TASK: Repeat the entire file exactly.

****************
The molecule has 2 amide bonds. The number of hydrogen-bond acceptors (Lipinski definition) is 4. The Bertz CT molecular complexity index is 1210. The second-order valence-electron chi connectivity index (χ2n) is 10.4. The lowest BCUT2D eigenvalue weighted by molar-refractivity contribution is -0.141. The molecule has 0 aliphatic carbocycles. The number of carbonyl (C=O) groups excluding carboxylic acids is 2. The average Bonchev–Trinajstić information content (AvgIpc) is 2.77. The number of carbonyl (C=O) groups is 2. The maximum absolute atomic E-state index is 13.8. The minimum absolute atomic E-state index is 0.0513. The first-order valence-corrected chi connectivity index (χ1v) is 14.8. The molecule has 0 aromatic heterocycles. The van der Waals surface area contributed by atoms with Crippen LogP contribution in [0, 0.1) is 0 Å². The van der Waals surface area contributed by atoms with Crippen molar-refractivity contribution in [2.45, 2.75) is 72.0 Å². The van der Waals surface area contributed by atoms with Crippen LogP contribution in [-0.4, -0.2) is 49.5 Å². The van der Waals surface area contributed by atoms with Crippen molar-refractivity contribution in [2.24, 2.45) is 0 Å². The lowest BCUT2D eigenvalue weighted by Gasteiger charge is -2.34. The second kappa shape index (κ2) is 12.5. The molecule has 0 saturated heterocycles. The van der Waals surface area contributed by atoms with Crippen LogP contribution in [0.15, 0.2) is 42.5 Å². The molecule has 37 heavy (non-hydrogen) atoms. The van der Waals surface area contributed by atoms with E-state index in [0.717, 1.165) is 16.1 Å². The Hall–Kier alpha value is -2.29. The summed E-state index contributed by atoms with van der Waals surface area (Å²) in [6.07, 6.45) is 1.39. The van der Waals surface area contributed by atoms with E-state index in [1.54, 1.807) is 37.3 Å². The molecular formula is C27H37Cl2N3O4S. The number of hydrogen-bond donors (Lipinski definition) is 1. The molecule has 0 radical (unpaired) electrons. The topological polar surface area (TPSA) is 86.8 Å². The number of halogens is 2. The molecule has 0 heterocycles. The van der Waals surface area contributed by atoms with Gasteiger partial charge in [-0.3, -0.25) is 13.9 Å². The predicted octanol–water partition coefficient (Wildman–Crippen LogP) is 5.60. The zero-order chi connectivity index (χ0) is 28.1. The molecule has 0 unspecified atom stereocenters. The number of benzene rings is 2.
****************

The molecule has 2 amide bonds. The number of hydrogen-bond acceptors (Lipinski definition) is 4. The Bertz CT molecular complexity index is 1210. The second-order valence-electron chi connectivity index (χ2n) is 10.4. The lowest BCUT2D eigenvalue weighted by molar-refractivity contribution is -0.141. The molecule has 0 aliphatic carbocycles. The number of carbonyl (C=O) groups excluding carboxylic acids is 2. The average Bonchev–Trinajstić information content (AvgIpc) is 2.77. The number of carbonyl (C=O) groups is 2. The maximum absolute atomic E-state index is 13.8. The minimum absolute atomic E-state index is 0.0513. The first-order valence-corrected chi connectivity index (χ1v) is 14.8. The molecule has 0 aromatic heterocycles. The van der Waals surface area contributed by atoms with Crippen LogP contribution in [0, 0.1) is 0 Å². The van der Waals surface area contributed by atoms with Crippen molar-refractivity contribution in [2.45, 2.75) is 72.0 Å². The van der Waals surface area contributed by atoms with Crippen LogP contribution in [-0.4, -0.2) is 49.5 Å². The van der Waals surface area contributed by atoms with Crippen molar-refractivity contribution in [2.24, 2.45) is 0 Å². The lowest BCUT2D eigenvalue weighted by Gasteiger charge is -2.34. The second kappa shape index (κ2) is 12.5. The molecule has 0 saturated heterocycles. The van der Waals surface area contributed by atoms with Crippen LogP contribution in [0.15, 0.2) is 42.5 Å². The molecule has 37 heavy (non-hydrogen) atoms. The van der Waals surface area contributed by atoms with E-state index in [0.717, 1.165) is 16.1 Å². The Hall–Kier alpha value is -2.29. The summed E-state index contributed by atoms with van der Waals surface area (Å²) in [6.07, 6.45) is 1.39. The van der Waals surface area contributed by atoms with E-state index in [1.54, 1.807) is 37.3 Å². The molecular formula is C27H37Cl2N3O4S. The number of hydrogen-bond donors (Lipinski definition) is 1. The molecule has 0 radical (unpaired) electrons. The topological polar surface area (TPSA) is 86.8 Å². The number of halogens is 2. The molecule has 0 heterocycles. The van der Waals surface area contributed by atoms with Gasteiger partial charge in [-0.3, -0.25) is 13.9 Å². The predicted octanol–water partition coefficient (Wildman–Crippen LogP) is 5.60. The zero-order chi connectivity index (χ0) is 28.1. The molecule has 0 unspecified atom stereocenters. The number of benzene rings is 2.